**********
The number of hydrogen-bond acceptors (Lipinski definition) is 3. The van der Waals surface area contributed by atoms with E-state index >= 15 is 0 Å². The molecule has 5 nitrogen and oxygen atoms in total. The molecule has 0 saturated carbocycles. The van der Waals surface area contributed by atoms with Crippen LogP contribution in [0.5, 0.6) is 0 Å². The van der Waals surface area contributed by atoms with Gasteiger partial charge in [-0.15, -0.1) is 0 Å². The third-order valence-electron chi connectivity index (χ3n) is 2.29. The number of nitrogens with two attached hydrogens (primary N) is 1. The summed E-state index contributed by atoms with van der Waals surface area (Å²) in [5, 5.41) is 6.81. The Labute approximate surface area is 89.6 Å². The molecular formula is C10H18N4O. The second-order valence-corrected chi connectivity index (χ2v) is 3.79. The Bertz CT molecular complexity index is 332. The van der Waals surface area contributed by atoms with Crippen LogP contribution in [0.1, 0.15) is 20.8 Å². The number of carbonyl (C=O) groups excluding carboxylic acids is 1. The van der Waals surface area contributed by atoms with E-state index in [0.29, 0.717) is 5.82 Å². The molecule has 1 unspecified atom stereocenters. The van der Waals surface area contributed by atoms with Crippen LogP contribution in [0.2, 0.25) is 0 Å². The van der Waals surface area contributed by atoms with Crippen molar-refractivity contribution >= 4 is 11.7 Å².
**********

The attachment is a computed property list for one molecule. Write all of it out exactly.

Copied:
The number of hydrogen-bond acceptors (Lipinski definition) is 3. The van der Waals surface area contributed by atoms with E-state index >= 15 is 0 Å². The molecule has 5 nitrogen and oxygen atoms in total. The molecule has 0 saturated carbocycles. The van der Waals surface area contributed by atoms with Crippen LogP contribution in [0.5, 0.6) is 0 Å². The van der Waals surface area contributed by atoms with Gasteiger partial charge in [-0.15, -0.1) is 0 Å². The third-order valence-electron chi connectivity index (χ3n) is 2.29. The number of nitrogens with two attached hydrogens (primary N) is 1. The summed E-state index contributed by atoms with van der Waals surface area (Å²) in [5, 5.41) is 6.81. The Labute approximate surface area is 89.6 Å². The molecular formula is C10H18N4O. The second-order valence-corrected chi connectivity index (χ2v) is 3.79. The Bertz CT molecular complexity index is 332. The van der Waals surface area contributed by atoms with Crippen LogP contribution in [0.1, 0.15) is 20.8 Å². The number of carbonyl (C=O) groups excluding carboxylic acids is 1. The van der Waals surface area contributed by atoms with E-state index in [0.29, 0.717) is 5.82 Å². The molecule has 1 unspecified atom stereocenters. The van der Waals surface area contributed by atoms with Crippen LogP contribution in [0.2, 0.25) is 0 Å². The van der Waals surface area contributed by atoms with Crippen molar-refractivity contribution >= 4 is 11.7 Å².